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Poor resilience costing Aussie businesses $50bn annually

Maja Garaca Djurdjevic
Maja Garaca Djurdjevic
26 May 2020 2 minute readShare
Poor resilience

Nearly half of Aussie small businesses have seriously considered closing their doors as a result of a series of natural disasters, which culminated in the coronavirus pandemic in March, new research has shown, suggesting also that small businesses are losing $50 billion annually as a result of poor resilience.

The findings of Reckon’s Resilience Report have shown that years of drought, the recent bushfires and the current COVID-19 pandemic have had a major impact on Australian small businesses, with 47 per cent admitting they have seriously considered closing their doors permanently.

On top of that, 1.8 million (78 per cent) small businesses said they are feeling additional pressure due to COVID-19.

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Reckon’s Resilience Report finds a link between resilience and the success of Aussie small businesses, suggesting that small-business leaders who rank highly for resilience are twice as likely as to be financially successful.

The research measured levels of resilience in more than 1,000 people across Australia using the Brief Resilience Scale, which defines resilience as the ability to bounce back or recover from stress.

 

Reckon found that while small businesses are undoubtedly suffering as a result of the coronavirus crisis, 74 per cent believe they are highly resilient, with nearly two-thirds noting that it doesn’t take them long to recover from stressful events.

“Running a business is extremely rewarding, but success sometimes comes at the end of a bumpy road. Things have been tougher than usual for Australian businesses recently — from drought to fire and a global pandemic. That is why it is more important than ever for us to talk about resilience and what it means for the small-business sector,” Reckon CEO Sam Allert said on occasion of the report’s release.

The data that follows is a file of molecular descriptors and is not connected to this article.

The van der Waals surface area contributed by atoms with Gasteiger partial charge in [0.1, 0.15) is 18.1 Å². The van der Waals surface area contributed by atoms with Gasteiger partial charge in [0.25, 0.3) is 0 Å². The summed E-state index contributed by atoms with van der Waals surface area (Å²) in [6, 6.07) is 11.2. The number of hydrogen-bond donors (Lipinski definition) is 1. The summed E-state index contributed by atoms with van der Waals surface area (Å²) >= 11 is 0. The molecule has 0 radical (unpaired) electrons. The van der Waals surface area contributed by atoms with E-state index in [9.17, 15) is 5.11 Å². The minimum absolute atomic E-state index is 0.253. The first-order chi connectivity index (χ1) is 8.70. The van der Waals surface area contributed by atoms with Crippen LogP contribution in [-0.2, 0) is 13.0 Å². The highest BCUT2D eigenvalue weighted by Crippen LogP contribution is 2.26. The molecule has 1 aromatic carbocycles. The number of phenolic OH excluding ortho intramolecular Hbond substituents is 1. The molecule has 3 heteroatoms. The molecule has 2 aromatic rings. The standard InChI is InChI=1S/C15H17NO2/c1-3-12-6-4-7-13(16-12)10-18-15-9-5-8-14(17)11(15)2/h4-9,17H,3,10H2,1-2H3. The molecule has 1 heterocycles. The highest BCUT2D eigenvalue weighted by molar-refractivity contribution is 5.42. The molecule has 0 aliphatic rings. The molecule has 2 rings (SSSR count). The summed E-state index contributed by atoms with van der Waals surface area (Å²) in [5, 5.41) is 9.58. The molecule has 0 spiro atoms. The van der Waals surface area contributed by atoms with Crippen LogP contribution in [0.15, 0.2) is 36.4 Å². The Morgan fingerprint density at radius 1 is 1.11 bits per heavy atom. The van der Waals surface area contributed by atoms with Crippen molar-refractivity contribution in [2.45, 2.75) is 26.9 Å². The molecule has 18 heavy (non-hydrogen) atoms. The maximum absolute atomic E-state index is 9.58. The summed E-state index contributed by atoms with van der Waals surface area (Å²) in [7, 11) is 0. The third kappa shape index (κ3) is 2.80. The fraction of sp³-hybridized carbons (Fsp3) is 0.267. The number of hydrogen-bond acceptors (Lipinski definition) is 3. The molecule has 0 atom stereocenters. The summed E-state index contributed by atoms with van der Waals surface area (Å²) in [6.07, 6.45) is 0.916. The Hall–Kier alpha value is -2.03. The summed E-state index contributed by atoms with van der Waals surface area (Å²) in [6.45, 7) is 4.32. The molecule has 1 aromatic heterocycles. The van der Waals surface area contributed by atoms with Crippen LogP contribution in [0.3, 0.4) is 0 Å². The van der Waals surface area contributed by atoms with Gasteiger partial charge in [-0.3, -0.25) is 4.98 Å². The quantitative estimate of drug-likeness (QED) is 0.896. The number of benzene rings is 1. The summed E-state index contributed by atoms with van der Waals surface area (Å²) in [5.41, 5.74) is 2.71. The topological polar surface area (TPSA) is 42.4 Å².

Looking at the impact of poor resilience, the data revealed that more than half of small-business leaders have lost money, with the average leader forfeiting $21,832 in the last financial year as a result of missed opportunities.

With more than 2.3 million small businesses in Australia, poor resilience could add up to a cost $50 billion annually, Reckon warned.

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“The findings suggest that being able to identify and use all the right resources to succeed professionally and personally is a hallmark of the most resilient small-business owners. Those who do so are naturally better at bouncing back during tough times,” Mr Allert said.

Referring to the report’s findings on how Australian small businesses build resilience, Mr Allert emphasised that resilience can be developed.

“Anyone who has ever faced a challenge and come out stronger will know exactly why the experts say resilience can be developed. Resilience is a skill and — like any skill — it can be learn[t] and improved,” Mr Allert said.

The report sheds light on how Australian small businesses develop resilience, with more than half (51 per cent) of small-business leaders defining resilience as knowing how to tap into tools and resources for support.

Small-business leaders cite a wide variety of external resources for learning and practising resilience, with the top five being mentors (33 per cent), business and financial experts (16 per cent), books such as self-help guides (16 per cent), mental health professionals (16 per cent) and online resources (10 per cent).

Additionally, highly resilient small-business leaders tend to use technology to their advantage, being much more likely (90 per cent) than their counterparts (70 per cent) to think advances in technology make running a business easier.

“The findings suggest that being able to identify and use all the right resources to succeed professionally and personally is a hallmark of the most resilient small-business owners. Those who do so are naturally better at bouncing back during tough times,” Mr Allert said.

“Those who can identify and draw on the right resources will find the going easier. They can tap into JobKeeper-ready payroll software or engage professional accountants to quickly access the government stimulus funds and retain staff through the current challenging circumstances. They’ll be much more likely to bounce back.”

Poor resilience costing Aussie businesses $50bn annually
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Maja Garaca Djurdjevic
Maja Garaca Djurdjevic

Maja Garaca Djurdjevic is the editor of My Business. 

Maja has a decade-long career in journalism across finance, business and politics. Now a well-versed reporter in the SME and accounting arena, prior to joining Momentum Media, Maja reported for several established news outlets in Southeast Europe, scrutinising key processes in post-conflict societies and enabling citizens to influence decision-making.

You can email Maja on [email protected] 

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